This in turn can become a square if we allow the four coordinates to be wine (intoxicant, bad), water (sobriety, good), vinegar (sour, bad) and honey (sweet, good). We notice here that water (sobriety, good) is the fourth which hovers unmentioned over the twin tales, just as Jung argued the dogma of the Assumption of the Virgin into heaven was the “fourth” which “completed” — nb, this is from a psychological perspective — the celestial Trinity of Father, Son, and Holy Spirit.

    It remains for Jalaluddin Rumi to transcend the duality of the halal (sobriety) and the haram (intoxication) in his praise of his master, Shams of Tabriz:

    In Shams al-Din-i Tabrizi you will discover a heart which is at once intoxicated and very sober.

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    In what sense or senses are Azzam’s two tales two, and in what sense are they one and the same?

    Sources & suggested further readings include:

  • The Raw and the Cooked: Mythologiques, Volume 1
  • Anthropology for Beginners
  • Structure, Sign, and Play in the Discourse of the Human Sciences
  • The Dual and the Real
  • Semiotics for Beginners
  • Semiotics and Language
  • Visual Memory (handbags!)
  • Punctualization: Law and Greimas
  • Square of Opposition
  • Visualizing knowledge
  • Signs of Ar-Rahman
  • Mystical Poems of Rumi
  • Sunday second surprise: Ferdinando Buscema

    Sunday, January 25th, 2015

    [ by Charles Cameron — from Tesla to St Augustine is a short creative leap ]
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    I recently received a LinkedIn invite from one Ferdinando Buscema, who described himself to me as a Glasperlenspieler, a player of the Glass Bead Game. I must say that pleased me, there’s a quiet humility there that calling oneself Magister Ludi or Master of the Game would lack. He’s a player, I’m a player, let’s play.

    Here’s the BoingBoing video he sent me when I accepted his invite:

    Not for nothing does Ferdinando call himself a Magic Experience Designer.

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    As you’ll see, in the video Ferdinando very warmly recommends Erik Davis‘ book TechGnosis: Myth, Magic & Mysticism in the Age of Information — which has also been highly praised by the likes of Howard Rheingold, Hakim Bey, Mark Dery, Bruce Sterling, Terence Mckenna, and Mark Pesce, to which intriguing list you may add myself.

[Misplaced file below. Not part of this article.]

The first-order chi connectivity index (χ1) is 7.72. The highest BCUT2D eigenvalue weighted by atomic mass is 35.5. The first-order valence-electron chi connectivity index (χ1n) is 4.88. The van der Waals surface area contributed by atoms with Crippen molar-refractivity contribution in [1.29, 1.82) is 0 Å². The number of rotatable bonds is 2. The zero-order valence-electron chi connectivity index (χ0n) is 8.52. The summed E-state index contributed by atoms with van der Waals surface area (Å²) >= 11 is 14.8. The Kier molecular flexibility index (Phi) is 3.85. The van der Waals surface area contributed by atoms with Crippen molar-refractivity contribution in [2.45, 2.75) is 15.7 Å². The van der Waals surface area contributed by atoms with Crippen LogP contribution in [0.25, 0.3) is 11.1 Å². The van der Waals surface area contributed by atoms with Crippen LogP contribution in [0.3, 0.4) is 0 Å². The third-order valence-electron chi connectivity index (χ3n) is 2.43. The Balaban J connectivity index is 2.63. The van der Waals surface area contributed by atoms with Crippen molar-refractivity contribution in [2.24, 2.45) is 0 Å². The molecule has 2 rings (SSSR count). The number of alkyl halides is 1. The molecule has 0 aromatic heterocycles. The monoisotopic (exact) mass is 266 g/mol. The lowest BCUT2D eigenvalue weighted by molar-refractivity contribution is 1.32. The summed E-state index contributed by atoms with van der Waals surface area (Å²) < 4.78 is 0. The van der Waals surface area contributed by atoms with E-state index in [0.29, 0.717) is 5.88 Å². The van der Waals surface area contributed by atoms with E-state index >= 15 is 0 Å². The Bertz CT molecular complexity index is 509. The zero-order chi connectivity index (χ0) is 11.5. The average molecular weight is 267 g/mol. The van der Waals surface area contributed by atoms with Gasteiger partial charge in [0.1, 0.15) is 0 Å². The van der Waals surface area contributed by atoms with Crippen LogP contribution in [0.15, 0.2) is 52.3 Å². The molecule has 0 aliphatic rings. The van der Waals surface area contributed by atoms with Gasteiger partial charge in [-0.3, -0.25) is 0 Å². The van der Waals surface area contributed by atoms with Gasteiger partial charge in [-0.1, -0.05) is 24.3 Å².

Erik and I began a never-completed HipBone game many years ago — it was around the topics of Hanibal Lecter, his recreational collection of church collapses, and the origins of the Memory Palace in Simonides‘ encounter with the gods Castor and Pollux — and Erik mentions the HipBone Games briefly in his book. At the moment, I owe him an update on the games, which I’ll post here at Zenpundit in due course.

    It was a particular delight for me, then, to see Ferdinando’s obvious and full-throated praise of Erik’s stunning book in his video, followed up by equal praise of Ramon Llul — one of those writers in the Hermetic tradition whose work precedes not just the Bead Game but much of today’s science, from digital computers via genetics to genetic algorithms and cryptography.

    **

    Ferdinando’s third treasure turned out to be Nikola Tesla, and in particular the remark he made about his mode of creativity. I hadn’t come across this remark before, but it cried out for DoubleQuotation with a remark of St Augustine’s, which I have carried with me since I first read of it in Dom Cuthbert Butler‘s book, Western Mysticism, back in my teens better than half a century ago.

    Here, then, are the two luminous / numinous quotes, from Tesla and Augustine, DoubleQuoted by me for Ferdinando as an offering on first meeting:

    SPEC DQ Tesla Augustine

    **

    It doesn’t hurt, of course, that the word “ictus” which Augustine uses also features in the context of Gregorian Chant, where it indicates the almost simmultaneous touchdown of a bird on a branch and its takeoff on a new curve of flight. I had the honor to learn the word from Dom Joseph Gajard, choirmaster at the Abbey of St Pierre de Solesmes — then and I suspect now the center of the world’s musical paleography and liturgical perormance of the chant, and in my teens my favorite vacation and retreat — under whose cheironomic hand I had the good fortune, once, albeit without much skill, to sing..

    And so the beads are dropped into the lake: we watch as their ripples ripple out and intersect..